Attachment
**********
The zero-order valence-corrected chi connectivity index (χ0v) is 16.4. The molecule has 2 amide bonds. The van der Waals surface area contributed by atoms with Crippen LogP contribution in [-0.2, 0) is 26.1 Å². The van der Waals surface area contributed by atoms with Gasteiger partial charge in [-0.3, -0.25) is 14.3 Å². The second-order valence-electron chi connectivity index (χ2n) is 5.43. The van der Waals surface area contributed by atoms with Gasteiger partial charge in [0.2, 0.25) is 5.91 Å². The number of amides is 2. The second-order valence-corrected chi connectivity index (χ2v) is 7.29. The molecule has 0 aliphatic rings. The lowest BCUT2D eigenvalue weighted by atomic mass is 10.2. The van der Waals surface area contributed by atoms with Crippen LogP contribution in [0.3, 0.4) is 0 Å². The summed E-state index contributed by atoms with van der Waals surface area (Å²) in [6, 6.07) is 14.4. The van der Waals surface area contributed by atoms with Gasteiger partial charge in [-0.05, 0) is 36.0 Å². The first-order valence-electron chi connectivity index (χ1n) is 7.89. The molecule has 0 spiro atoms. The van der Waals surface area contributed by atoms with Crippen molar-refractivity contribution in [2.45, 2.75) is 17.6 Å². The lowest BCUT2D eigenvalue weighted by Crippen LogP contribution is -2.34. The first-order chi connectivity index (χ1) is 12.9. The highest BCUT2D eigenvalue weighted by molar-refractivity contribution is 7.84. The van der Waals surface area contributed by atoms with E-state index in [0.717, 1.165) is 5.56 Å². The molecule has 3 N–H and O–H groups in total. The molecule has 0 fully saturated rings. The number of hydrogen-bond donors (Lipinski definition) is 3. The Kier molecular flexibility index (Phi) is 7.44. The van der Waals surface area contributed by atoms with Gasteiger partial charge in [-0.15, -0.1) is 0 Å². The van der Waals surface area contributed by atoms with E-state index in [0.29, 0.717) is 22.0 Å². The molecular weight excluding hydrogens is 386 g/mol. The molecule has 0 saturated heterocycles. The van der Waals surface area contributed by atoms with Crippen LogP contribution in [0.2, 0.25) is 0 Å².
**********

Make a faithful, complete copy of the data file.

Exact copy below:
The zero-order valence-corrected chi connectivity index (χ0v) is 16.4. The molecule has 2 amide bonds. The van der Waals surface area contributed by atoms with Crippen LogP contribution in [-0.2, 0) is 26.1 Å². The van der Waals surface area contributed by atoms with Gasteiger partial charge in [-0.3, -0.25) is 14.3 Å². The second-order valence-electron chi connectivity index (χ2n) is 5.43. The van der Waals surface area contributed by atoms with Gasteiger partial charge in [0.2, 0.25) is 5.91 Å². The number of amides is 2. The second-order valence-corrected chi connectivity index (χ2v) is 7.29. The molecule has 0 aliphatic rings. The lowest BCUT2D eigenvalue weighted by atomic mass is 10.2. The van der Waals surface area contributed by atoms with Crippen LogP contribution in [0.3, 0.4) is 0 Å². The summed E-state index contributed by atoms with van der Waals surface area (Å²) in [6, 6.07) is 14.4. The van der Waals surface area contributed by atoms with Gasteiger partial charge in [-0.05, 0) is 36.0 Å². The first-order valence-electron chi connectivity index (χ1n) is 7.89. The molecule has 0 spiro atoms. The van der Waals surface area contributed by atoms with Crippen molar-refractivity contribution in [2.45, 2.75) is 17.6 Å². The lowest BCUT2D eigenvalue weighted by Crippen LogP contribution is -2.34. The first-order chi connectivity index (χ1) is 12.9. The highest BCUT2D eigenvalue weighted by molar-refractivity contribution is 7.84. The van der Waals surface area contributed by atoms with E-state index in [0.717, 1.165) is 5.56 Å². The molecule has 3 N–H and O–H groups in total. The molecule has 0 fully saturated rings. The number of hydrogen-bond donors (Lipinski definition) is 3. The Kier molecular flexibility index (Phi) is 7.44. The van der Waals surface area contributed by atoms with Gasteiger partial charge in [-0.15, -0.1) is 0 Å². The van der Waals surface area contributed by atoms with E-state index in [0.29, 0.717) is 22.0 Å². The molecular weight excluding hydrogens is 386 g/mol. The molecule has 0 saturated heterocycles. The van der Waals surface area contributed by atoms with Crippen LogP contribution in [0.2, 0.25) is 0 Å².